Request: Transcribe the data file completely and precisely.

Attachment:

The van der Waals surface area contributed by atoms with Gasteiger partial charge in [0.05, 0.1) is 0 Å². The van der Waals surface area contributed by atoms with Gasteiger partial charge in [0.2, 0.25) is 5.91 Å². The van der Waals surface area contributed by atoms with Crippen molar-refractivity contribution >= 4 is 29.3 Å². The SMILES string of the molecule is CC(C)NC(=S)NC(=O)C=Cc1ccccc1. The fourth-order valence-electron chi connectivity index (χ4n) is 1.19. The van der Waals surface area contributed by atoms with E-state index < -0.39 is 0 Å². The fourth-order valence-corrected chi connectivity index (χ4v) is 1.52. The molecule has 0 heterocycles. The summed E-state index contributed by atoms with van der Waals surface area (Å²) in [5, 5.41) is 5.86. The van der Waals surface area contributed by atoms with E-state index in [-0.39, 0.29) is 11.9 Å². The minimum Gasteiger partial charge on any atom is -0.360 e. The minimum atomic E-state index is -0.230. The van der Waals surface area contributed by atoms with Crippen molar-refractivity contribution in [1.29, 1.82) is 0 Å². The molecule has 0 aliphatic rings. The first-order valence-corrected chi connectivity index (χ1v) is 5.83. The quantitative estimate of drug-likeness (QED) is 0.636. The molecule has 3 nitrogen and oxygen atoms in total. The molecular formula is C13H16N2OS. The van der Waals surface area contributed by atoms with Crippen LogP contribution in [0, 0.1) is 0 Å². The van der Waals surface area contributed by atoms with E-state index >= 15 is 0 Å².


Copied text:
The van der Waals surface area contributed by atoms with Gasteiger partial charge in [0.05, 0.1) is 0 Å². The van der Waals surface area contributed by atoms with Gasteiger partial charge in [0.2, 0.25) is 5.91 Å². The van der Waals surface area contributed by atoms with Crippen molar-refractivity contribution >= 4 is 29.3 Å². The SMILES string of the molecule is CC(C)NC(=S)NC(=O)C=Cc1ccccc1. The fourth-order valence-electron chi connectivity index (χ4n) is 1.19. The van der Waals surface area contributed by atoms with E-state index < -0.39 is 0 Å². The fourth-order valence-corrected chi connectivity index (χ4v) is 1.52. The molecule has 0 heterocycles. The summed E-state index contributed by atoms with van der Waals surface area (Å²) in [5, 5.41) is 5.86. The van der Waals surface area contributed by atoms with E-state index in [-0.39, 0.29) is 11.9 Å². The minimum Gasteiger partial charge on any atom is -0.360 e. The minimum atomic E-state index is -0.230. The van der Waals surface area contributed by atoms with Crippen molar-refractivity contribution in [1.29, 1.82) is 0 Å². The molecule has 0 aliphatic rings. The first-order valence-corrected chi connectivity index (χ1v) is 5.83. The quantitative estimate of drug-likeness (QED) is 0.636. The molecule has 3 nitrogen and oxygen atoms in total. The molecular formula is C13H16N2OS. The van der Waals surface area contributed by atoms with Crippen LogP contribution in [0, 0.1) is 0 Å². The van der Waals surface area contributed by atoms with E-state index >= 15 is 0 Å².